Z for Zachariah Takes a Thrilling, Intimate Approach to Dystopia

Face it, the Earth in its present form is surely doomed because of climate change or terrorists with nukes or unstoppable viruses or some combination of the above. Pick your poison, folks. But the flood of post-apocalyptic films doesn’t seem to be helping us change our ways. As Brad Bird’s messed-up but underestimated Tomorrowland argued, moviegoers have become positively turned on by visions of the planet’s demise. Culturally, we have learned to stop worrying and love the bomb.

Director Craig Zobel’s movie is psychologically richer than its source. »

The Weeknd Overreaches for Pop Grandeur on Beauty Behind the Madness

In his new video for “Tell Your Friends,” Abel Tesfaye — better known as the Weeknd — buries a man alive against a desert horizon at dusk. As he finishes the job and strides through the desolate landscape in step with the song’s slurry, slow-motion pace (“Tell Your Friends” sounds, somehow, like if “Benny and the Jets” were a Drake song), the camera looks up at him from his feet, like he’s a larger-than-life antihero in a John Ford movie. At some point, another person approaches; Tesfaye draws his gun without effort and shoots them down. The video offers no narrative explanation as to why he does this — I guess we’re supposed to assume that he’s the kind of guy who’d shoot a man in Reno just to watch him die. “This ain’t the right time for you to fall in love with me,” Tesfaye will warn with a bluesy swagger a little later in this record, The Beauty Behind the Madness, but by then we’ve gotten the message: This guy is bad news, baby. It wouldn’t be any clearer if he were wearing a black hat.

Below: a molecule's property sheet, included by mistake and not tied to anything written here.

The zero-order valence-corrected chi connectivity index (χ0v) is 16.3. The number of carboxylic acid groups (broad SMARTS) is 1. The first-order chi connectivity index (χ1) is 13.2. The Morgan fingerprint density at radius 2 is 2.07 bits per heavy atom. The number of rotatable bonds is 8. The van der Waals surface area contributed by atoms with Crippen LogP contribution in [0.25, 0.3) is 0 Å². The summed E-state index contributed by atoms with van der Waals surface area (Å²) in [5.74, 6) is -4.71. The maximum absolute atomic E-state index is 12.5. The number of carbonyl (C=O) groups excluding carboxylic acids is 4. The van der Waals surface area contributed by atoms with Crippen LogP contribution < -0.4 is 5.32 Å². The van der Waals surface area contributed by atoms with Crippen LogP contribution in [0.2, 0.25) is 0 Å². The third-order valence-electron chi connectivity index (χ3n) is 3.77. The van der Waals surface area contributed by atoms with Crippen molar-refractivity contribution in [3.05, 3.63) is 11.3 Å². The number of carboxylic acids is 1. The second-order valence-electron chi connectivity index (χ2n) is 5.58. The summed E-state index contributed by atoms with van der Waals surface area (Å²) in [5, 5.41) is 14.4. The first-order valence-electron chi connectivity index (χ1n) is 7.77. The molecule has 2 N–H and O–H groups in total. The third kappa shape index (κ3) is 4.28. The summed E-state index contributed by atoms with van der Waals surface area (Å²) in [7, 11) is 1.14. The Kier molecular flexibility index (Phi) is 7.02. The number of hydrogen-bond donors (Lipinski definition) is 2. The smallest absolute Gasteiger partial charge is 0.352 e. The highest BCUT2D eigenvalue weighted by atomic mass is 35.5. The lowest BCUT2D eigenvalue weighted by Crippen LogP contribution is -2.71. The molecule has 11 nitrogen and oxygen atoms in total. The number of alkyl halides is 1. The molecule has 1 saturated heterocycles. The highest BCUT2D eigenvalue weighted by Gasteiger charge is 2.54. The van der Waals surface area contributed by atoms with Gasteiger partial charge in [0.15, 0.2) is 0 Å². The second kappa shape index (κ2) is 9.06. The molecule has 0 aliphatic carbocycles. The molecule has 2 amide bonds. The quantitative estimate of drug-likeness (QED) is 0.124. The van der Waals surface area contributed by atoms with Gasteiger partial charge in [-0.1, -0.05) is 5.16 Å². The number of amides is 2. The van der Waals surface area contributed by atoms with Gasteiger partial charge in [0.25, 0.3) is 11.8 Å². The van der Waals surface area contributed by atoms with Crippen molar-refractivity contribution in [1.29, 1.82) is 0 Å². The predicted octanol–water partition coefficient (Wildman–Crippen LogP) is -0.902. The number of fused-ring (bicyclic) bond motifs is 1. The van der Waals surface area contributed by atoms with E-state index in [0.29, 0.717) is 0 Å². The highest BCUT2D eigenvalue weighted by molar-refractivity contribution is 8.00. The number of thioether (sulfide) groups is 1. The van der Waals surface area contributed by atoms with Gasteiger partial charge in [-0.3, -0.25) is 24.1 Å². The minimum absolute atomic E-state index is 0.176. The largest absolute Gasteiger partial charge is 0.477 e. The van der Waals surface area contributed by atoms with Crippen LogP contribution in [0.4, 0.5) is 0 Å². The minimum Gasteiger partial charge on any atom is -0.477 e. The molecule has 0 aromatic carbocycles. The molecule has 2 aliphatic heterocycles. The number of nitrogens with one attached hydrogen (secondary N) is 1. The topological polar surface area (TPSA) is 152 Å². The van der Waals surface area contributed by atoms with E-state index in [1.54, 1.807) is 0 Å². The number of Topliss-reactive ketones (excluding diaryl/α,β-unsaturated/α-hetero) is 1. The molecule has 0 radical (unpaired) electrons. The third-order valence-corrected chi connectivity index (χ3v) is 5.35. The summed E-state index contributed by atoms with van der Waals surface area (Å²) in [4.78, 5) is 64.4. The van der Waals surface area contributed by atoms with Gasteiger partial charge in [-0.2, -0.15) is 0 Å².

Going Clear Director Alex Gibney Thinks Journalists Should Ask Tom Cruise the Tough Questions About Scientology

While Tom Cruise is pretty open when it comes to his lip-syncing skills and impressive stunts, when it comes to his involvement with the Church of Scientology his lips are sealed. During the press tour for Mission: Impossible — Rogue Nation Cruise didn’t answer a single question about his involvement with the church, even though the documentary Going Clear, released just a few months earlier, made it evident Cruise was the religion's poster boy, regularly trotted out for big events. Crash director Paul Haggis, who defected from the church and appears in Going Clear, recently blastedreporters for not asking Cruise the tough questions. Vulture caught up with the film’s director, Alex Gibney at the screening of Steve Jobs: The Man The Machine, who agreed: